The latter is addressed by this blog article, and the former appears to be answered by another lawyer with understanding of court precedent in WY (which I couldn’t comment on, since I am not a licensed attorney in WY).
I am starting a at home candle business and I’m doing it as a sole proprietor at the moment. The only thing is that I full time in my 5th wheel and stay at different parks in Los Angeles county. I have a ups store box and I’m trying to get a business license. Am I able to just use the ups store for my business license and are they going to require a home license?
Every county and municipality is different, but from everything I’ve heard, such local jurisdictions want the tax base and are willing to work with folks to help maintain their privacy for safety and other issues.
On the flip-side, local jurisdictions also have a duty to protect the health and safety of their citizens. This means they want to know what is going on in their jurisdiction, and if you have employees, guests, dangerous inventory, consumables and other “interesting stuff” incorporated as part of your business, you’re going to have to deal with that and that includes fire inspections and more.
You have to take all of these factors into account, and it’s therefore very hard to give you a good answer from my vantage point.
In the end, my recommendation is to call up your local officials, talk to them about your needs and concerns, and see what they can do for you. As I said, I’ve heard over and over again local authorities will do what they can to help work with local businesses (for the tax base).
We formed an LLC in Delaware with a registered agent and the registered agents address is located in Delaware.
We currently live in Houston, Texas and sell jewelry items online and mail the items FROM Houston, Texas to our customers along with an invoice.
So on the invoice, (that we send to clients) which address should we have?
On our checkbook which address should we have?
I would use a local address for shipping and return. You can also use a local address for your bank account. You should not use your RA for business mail.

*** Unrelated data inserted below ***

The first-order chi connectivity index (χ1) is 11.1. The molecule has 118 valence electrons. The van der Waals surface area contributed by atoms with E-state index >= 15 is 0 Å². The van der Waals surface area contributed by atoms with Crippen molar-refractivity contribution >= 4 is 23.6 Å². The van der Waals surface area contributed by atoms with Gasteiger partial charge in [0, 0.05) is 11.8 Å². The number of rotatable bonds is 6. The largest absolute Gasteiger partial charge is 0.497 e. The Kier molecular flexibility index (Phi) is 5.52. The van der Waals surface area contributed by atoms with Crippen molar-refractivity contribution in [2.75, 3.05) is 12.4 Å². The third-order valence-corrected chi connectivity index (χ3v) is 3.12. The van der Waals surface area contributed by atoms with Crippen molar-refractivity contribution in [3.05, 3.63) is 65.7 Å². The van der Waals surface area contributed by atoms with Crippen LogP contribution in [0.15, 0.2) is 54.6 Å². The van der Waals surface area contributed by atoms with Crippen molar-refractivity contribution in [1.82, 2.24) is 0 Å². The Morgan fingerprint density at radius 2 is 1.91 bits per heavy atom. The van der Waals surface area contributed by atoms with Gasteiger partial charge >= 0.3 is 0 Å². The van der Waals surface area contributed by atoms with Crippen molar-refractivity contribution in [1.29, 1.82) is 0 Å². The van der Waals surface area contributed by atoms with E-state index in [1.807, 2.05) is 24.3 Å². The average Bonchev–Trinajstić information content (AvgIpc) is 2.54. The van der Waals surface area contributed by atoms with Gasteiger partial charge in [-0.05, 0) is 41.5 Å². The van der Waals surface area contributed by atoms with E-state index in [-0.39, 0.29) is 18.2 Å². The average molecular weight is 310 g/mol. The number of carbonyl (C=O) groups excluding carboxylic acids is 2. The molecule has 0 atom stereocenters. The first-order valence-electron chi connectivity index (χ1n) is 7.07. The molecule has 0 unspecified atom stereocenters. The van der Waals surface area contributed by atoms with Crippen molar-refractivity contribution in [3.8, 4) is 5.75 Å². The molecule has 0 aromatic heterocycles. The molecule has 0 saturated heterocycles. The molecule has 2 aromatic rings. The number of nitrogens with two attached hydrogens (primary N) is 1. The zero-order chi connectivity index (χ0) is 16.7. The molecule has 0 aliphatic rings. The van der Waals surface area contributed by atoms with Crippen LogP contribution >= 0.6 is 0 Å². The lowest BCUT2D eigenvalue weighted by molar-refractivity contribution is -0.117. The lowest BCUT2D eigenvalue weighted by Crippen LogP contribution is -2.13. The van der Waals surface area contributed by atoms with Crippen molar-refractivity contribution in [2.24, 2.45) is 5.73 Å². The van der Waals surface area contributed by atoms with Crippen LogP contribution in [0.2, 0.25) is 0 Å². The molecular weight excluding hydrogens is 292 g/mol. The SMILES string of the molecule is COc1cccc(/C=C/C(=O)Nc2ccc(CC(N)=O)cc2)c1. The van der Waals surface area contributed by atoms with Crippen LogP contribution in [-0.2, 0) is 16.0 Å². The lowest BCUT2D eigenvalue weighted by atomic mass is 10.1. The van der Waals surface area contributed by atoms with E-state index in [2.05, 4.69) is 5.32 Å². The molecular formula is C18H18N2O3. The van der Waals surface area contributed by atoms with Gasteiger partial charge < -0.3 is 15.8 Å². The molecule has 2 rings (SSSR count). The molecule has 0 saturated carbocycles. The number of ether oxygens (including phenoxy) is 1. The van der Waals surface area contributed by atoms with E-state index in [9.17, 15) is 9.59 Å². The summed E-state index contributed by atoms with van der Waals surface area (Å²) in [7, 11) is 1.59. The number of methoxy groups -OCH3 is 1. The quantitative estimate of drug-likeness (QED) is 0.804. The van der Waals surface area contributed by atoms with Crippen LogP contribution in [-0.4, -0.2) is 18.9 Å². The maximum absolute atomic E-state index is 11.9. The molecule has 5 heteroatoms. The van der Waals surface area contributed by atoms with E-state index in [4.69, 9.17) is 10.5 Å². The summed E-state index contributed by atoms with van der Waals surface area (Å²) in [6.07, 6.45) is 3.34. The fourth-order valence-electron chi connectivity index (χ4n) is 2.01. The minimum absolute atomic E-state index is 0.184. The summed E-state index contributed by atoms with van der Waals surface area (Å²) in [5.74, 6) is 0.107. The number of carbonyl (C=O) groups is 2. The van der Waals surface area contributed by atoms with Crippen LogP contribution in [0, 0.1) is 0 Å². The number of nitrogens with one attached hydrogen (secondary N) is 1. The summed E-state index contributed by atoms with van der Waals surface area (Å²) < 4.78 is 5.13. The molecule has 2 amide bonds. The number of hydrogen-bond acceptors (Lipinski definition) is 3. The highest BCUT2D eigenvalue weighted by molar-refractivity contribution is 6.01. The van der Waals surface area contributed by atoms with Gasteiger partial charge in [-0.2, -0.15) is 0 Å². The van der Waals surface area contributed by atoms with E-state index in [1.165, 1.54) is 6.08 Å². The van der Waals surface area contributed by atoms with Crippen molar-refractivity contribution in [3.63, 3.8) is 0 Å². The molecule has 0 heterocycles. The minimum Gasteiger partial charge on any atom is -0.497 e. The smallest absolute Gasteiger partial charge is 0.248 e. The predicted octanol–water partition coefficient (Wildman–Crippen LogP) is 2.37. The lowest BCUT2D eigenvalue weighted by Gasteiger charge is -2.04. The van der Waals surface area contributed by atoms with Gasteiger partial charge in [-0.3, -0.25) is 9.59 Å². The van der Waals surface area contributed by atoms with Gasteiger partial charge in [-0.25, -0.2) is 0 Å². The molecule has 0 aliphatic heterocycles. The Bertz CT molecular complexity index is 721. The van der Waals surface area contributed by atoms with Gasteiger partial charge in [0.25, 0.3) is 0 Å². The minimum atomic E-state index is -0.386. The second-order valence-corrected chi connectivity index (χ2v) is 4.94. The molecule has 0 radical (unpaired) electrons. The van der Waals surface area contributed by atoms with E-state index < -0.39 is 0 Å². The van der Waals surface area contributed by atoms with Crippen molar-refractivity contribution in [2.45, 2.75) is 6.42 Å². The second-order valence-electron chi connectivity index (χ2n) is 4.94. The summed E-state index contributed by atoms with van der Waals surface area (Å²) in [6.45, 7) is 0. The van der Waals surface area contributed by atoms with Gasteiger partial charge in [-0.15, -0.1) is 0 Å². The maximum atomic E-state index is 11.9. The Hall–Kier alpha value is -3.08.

Hi Larry, thank you so much for this post! Extremely helpful. An agency recruited me for a position and I interviewed for it with their client. Then client has selected to bring me on as a consultant to do payroll / timesheet calculations (for their other consultants working for them). They will pay corp to corp so I need to obtain an LLC asap (I’m trying to sort this out now as I wait for my hire date). I live in New York City and will also be working there. Is there a reliable company you could recommend for me to do this with? If not – that’s ok, I came across a few. For a single member LLC, do you suggest I first get the LLC started and get a virtual office for the company address? I definitely do not want to use my home address and I’d like my address to remain anonymous. Any other tips you can give me to take appropriate steps to begin the LLC process the correct way? I appreciate any / advice you could provide me with. Thank you so much Larry!
Hi, Michelle —
Thank you for reaching out. I’m one of the business and tax attorneys here with the firm. We would be happy to help you form a Limited Liability Company or corporation in the State of New York — and in any other states you might need to form in. We have a dedicated team who can help you create the order based on your needs and priorities. They can be reached by phone at (505) 715-5700 during normal business hours, 8:00am to 5:00pm Mountain Standard Time, Monday through Friday.
To cover some of your specific questions, we’d typically establish your virtual company address before forming the company, as you need the address in place prior to registration of your business with the State. As for anonymity, you may be looking at using a Parent-Child setup to protect your anonymity in the State of New York since New York doesn’t inherently support anonymity for its LLCs. To learn more about that structure, I’d recommend having a look at one of our other articles here: Preserving Anonymity in a State that Discloses Ownership Information.
Please do let us know if we can be of any help in getting your LLC up and running. As I said earlier, we’d be happy to work with you!
All the best,
Ian M. Alden
Hi Larry, sorry it’s Michelle G. again. Regarding a registered agent in NY, once the LLC is formed, when I go to open a bank account, am I using the registered agent address or virtual office address? I’m so sorry. Same question for my website, do I use the virtual office address? Thanks again Larry!
Hi, Michelle —
When you’re opening a bank account, you’d want to give them the proper address of the LLC. That could be some local address you’re operating out of, or it could be the Virtual Mailbox/Virtual Office address. Any mail sent there should be forwarded to you at the forwarding address you provided.
To clarify, your registered agent really exists only to accept correspondence from the state or service of process in the event of a lawsuit. You shouldn’t use the Registered Agent’s address as the address of your business.
Please let us know if you have any other questions!
All the best,